February 15, 2006
Mike Stepanovich, 661/654-2456, firstname.lastname@example.org,
or Jaclyn Loveless, 661/654-2138, email@example.com
U.S. Rep. Bill Thomas, R-Bakersfield, who chairs arguably the most powerful committee in Congress, will visit California State University, Bakersfield on Wednesday, Feb. 22, at 2 p.m. to address graduate students in the School of Business and Public Administration.
Thomas’ visit is part of the Executive Briefing program begun by Henry Lowenstein, dean of the School of Business and Public Administration. The program previously brought Richard Kovacevich, Wells Fargo Bank president and CEO; Stephen Lyons, Ford Motor Co. vice president and president of the Ford Division; Paul Orfalea, founder of Kinko’s; California Treasurer Phil Angelides; and John W. Morgan, executive vice president of Occidental Petroleum Corp., to the campus.
Thomas is expected to outline his role as chairman of the committee, share some of his experiences as a member of Congress, and discuss legislation and various other developments in Washington.
“It’s a very important strategy to have major speakers share their experiences with our students and with Bakersfield community members,”
Lowenstein said. “And these visits create opportunities for faculty, staff and students. Companies and public officials such as Congressman Thomas invest in the excellence of our programs. These leaders see our students, like them, and start hiring them.”
First elected to Congress in 1978, Thomas represents California’s 22nd Congressional District which covers most of Kern and San Luis Obispo counties and part of Los Angeles County, including the cities of Bakersfield, Taft, Tehachapi, Arroyo Grande, Paso Robles, Lancaster, and Ridgecrest. The largest economic interests in the district are agriculture, energy and defense.
In Congress, Thomas was elected chairman of the
Ways and Means Committee in January 2001. Created in 1789, Ways and Means is the oldest standing committee in Congress, and because of its legislative authority involving economic policy, international trade, welfare, and health care policy, the committee occupies a pivotal place in the House committee system. The committee’s jurisdiction includes measures relating to revenue – which under the Constitution originate in the House – trade agreements, Social Security, Medicare, and welfare. In addition to legislating, the committee exercises broad oversight authority in all these areas.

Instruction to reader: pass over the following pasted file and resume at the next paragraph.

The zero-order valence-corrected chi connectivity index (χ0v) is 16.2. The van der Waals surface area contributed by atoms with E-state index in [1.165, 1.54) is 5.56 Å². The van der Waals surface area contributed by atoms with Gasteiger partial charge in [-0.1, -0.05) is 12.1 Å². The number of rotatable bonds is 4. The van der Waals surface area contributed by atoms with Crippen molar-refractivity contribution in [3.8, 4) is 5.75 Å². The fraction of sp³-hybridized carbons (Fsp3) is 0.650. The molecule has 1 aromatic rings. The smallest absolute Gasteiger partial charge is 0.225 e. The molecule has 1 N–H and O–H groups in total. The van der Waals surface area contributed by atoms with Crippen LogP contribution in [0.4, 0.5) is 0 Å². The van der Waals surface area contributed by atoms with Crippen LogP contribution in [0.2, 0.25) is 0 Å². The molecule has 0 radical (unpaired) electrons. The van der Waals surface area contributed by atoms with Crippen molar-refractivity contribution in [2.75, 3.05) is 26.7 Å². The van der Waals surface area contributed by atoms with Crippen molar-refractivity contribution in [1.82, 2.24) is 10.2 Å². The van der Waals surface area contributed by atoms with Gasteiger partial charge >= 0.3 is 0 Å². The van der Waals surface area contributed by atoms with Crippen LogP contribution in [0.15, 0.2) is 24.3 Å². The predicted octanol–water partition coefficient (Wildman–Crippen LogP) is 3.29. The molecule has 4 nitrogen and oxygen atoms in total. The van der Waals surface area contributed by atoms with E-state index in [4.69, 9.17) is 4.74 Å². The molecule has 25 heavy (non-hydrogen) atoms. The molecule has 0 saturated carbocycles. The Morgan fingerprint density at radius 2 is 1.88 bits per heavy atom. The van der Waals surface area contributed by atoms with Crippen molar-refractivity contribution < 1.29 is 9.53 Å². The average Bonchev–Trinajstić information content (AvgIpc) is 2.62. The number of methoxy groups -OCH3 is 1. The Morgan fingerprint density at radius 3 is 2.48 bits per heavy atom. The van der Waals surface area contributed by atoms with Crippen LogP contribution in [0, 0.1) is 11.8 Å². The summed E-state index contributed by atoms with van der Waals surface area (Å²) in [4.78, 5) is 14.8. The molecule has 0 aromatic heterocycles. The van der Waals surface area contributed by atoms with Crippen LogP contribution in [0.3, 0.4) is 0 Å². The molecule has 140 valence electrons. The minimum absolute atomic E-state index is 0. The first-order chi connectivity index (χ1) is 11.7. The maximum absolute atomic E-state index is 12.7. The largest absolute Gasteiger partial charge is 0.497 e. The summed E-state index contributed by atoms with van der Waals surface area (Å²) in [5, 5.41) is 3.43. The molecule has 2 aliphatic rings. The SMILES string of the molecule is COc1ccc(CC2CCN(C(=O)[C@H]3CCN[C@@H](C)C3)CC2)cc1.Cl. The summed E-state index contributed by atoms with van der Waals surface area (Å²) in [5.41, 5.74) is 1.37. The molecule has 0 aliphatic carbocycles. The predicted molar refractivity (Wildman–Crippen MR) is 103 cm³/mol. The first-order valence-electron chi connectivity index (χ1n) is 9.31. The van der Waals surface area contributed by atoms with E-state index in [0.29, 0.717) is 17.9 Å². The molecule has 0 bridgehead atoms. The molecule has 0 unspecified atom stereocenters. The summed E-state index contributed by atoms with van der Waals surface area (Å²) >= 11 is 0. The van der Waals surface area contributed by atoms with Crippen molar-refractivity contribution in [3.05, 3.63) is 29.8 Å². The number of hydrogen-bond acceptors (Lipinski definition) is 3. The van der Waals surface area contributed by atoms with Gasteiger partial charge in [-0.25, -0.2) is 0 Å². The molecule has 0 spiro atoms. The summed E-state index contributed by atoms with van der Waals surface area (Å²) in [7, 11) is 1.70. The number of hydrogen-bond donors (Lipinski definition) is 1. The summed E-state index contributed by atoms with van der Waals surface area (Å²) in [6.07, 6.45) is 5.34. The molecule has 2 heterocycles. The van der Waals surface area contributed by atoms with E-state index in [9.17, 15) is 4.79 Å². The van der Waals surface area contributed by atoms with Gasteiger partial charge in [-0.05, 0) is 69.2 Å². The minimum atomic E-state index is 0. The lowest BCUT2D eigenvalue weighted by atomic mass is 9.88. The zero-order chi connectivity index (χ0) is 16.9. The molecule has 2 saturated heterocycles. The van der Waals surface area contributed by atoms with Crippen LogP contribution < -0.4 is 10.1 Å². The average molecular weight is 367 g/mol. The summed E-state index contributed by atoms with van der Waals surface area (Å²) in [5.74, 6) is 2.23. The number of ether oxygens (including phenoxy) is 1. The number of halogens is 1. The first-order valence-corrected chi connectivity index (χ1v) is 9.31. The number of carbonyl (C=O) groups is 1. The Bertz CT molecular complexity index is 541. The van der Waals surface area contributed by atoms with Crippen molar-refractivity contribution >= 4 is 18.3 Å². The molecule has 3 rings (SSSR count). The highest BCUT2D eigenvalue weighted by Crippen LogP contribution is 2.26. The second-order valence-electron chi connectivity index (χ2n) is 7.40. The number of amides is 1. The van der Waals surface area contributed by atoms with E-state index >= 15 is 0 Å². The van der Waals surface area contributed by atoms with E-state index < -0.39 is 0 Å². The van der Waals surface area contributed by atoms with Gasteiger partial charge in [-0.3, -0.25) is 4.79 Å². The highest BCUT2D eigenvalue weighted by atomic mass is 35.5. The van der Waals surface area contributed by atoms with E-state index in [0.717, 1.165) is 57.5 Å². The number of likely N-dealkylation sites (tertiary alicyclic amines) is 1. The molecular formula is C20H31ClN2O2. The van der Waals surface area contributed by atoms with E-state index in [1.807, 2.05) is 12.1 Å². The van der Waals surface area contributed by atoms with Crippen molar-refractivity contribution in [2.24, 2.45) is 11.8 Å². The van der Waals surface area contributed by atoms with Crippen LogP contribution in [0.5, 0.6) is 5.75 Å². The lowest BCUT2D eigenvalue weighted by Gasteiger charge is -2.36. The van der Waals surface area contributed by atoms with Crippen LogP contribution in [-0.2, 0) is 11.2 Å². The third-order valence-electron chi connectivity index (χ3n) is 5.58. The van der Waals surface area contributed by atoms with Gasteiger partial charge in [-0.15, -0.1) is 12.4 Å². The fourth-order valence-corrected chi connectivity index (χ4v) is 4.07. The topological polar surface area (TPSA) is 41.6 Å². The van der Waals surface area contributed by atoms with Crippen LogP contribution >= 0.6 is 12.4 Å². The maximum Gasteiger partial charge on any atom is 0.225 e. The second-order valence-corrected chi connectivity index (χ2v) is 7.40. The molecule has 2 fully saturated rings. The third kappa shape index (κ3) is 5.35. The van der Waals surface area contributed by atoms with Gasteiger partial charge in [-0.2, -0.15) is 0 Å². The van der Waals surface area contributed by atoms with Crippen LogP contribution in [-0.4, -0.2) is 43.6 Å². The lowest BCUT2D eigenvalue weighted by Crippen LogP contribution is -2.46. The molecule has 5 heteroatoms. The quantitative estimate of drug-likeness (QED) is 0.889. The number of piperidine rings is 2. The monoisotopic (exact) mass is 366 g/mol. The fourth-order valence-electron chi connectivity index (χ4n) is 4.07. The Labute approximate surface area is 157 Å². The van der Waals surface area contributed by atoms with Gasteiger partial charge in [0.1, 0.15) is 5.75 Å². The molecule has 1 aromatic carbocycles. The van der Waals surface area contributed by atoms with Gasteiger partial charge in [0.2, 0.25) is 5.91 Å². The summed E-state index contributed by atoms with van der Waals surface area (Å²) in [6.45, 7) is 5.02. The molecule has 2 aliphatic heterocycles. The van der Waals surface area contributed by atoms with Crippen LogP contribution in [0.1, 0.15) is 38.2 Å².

In his first two years as chairman, Thomas drafted the Economic Growth and Tax Relief Reconciliation Act, the Trade Act of 2002, and the Medicare Modernization and Prescription Drug Act.
Prior to his election as chairman of the Ways and Means Committee, Thomas served as chairman of the Ways and Means Health Subcommittee and had a key role in passage of the “Health Insurance Portability and Accountability Act of 1996,” as well as the author of the “Medicare Preservation Act.” In 1998, Thomas was appointed administrative chairman of the National Bipartisan Commission on the Future of Medicare. He also served on the Ways and Means Trade Subcommittee. He was chairman of the House Administration Committee from 1995–2001.
He and his wife, Sharon, have two grown children, Christopher and Amelia.
Thomas graduated from Santa Ana Community College and obtained both his bachelor and master degrees from San Francisco State University.